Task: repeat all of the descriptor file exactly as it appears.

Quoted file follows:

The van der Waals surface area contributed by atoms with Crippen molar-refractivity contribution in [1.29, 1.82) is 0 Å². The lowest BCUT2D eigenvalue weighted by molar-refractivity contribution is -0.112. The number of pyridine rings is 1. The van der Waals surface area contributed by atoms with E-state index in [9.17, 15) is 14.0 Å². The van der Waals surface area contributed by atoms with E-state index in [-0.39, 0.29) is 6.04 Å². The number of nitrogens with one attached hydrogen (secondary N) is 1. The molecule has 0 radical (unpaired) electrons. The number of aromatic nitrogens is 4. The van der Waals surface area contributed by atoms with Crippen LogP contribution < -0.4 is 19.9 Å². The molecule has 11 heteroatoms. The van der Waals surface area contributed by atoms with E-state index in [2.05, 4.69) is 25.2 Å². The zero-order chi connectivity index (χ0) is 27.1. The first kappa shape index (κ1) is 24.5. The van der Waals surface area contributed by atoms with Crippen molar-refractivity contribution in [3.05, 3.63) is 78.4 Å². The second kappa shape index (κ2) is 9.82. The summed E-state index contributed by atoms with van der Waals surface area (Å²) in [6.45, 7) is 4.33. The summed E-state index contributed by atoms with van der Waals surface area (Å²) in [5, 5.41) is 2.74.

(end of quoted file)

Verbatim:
The van der Waals surface area contributed by atoms with Crippen molar-refractivity contribution in [1.29, 1.82) is 0 Å². The lowest BCUT2D eigenvalue weighted by molar-refractivity contribution is -0.112. The number of pyridine rings is 1. The van der Waals surface area contributed by atoms with E-state index in [9.17, 15) is 14.0 Å². The van der Waals surface area contributed by atoms with E-state index in [-0.39, 0.29) is 6.04 Å². The number of nitrogens with one attached hydrogen (secondary N) is 1. The molecule has 0 radical (unpaired) electrons. The number of aromatic nitrogens is 4. The van der Waals surface area contributed by atoms with Crippen LogP contribution < -0.4 is 19.9 Å². The molecule has 11 heteroatoms. The van der Waals surface area contributed by atoms with E-state index in [2.05, 4.69) is 25.2 Å². The zero-order chi connectivity index (χ0) is 27.1. The first kappa shape index (κ1) is 24.5. The van der Waals surface area contributed by atoms with Crippen molar-refractivity contribution in [3.05, 3.63) is 78.4 Å². The second kappa shape index (κ2) is 9.82. The summed E-state index contributed by atoms with van der Waals surface area (Å²) in [6.45, 7) is 4.33. The summed E-state index contributed by atoms with van der Waals surface area (Å²) in [5, 5.41) is 2.74.